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Illinois Governor Seeks Fast Vote on State's Long-Troubled Pension Systems

The New York Times | by Monica Davey | January 2, 2013

CHICAGO - As Illinois lawmakers head back to work this week, Gov. Pat Quinn is seeking to use the practical advantages of a lame-duck legislative calendar to fix the state's pension systems - the most underfinanced in the nation - in a matter of days.

Over the years, leaders here have fretted over the shortfall even as they watched it grow and grow, now reaching, by some estimates, $96 billion. Mr. Quinn, a Democrat, has come to describe the situation as the state's "rendezvous with reality" and Illinois's own "fiscal cliff." He has tried - to somewhat mixed results and at least a degree of mocking - to stir up public concern by releasing videos, including one featuring an orange cartoon snake named Squeezy the Pension Python.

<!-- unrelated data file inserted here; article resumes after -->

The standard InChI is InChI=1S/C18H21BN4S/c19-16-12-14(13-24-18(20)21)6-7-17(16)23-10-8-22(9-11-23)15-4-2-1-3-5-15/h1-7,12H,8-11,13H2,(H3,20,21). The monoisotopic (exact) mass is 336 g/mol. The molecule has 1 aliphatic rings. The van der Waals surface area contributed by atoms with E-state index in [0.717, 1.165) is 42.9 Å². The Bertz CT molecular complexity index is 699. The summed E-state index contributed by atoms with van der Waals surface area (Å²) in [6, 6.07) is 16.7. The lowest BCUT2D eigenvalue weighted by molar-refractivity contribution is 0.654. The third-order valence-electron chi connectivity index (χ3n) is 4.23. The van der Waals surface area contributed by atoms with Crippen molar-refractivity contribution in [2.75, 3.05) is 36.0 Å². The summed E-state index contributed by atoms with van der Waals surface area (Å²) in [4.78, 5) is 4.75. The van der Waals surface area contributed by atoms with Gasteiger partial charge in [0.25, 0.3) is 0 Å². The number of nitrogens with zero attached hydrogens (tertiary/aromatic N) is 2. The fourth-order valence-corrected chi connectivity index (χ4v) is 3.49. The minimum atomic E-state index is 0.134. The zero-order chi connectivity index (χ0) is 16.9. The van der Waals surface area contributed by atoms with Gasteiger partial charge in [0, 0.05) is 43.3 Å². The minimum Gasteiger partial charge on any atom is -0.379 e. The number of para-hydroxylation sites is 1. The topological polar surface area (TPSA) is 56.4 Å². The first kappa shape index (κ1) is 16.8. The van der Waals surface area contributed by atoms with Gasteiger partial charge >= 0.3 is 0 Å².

"We're trying to do fundamental pension reform that has confounded 12 governors, 13 speakers of the House and 13 Senate presidents over the last 70 years," Mr. Quinn said in a recent interview, adding that despite that troubled history, he believed that a meaningful overhaul of the state's pension systems could be passed through the current legislature in a single week - after lawmakers begin returning to Springfield on Wednesday and wrapping up before newly elected lawmakers are sworn in at noon on Jan. 9.

"We have come to the moment," Mr. Quinn said.

 

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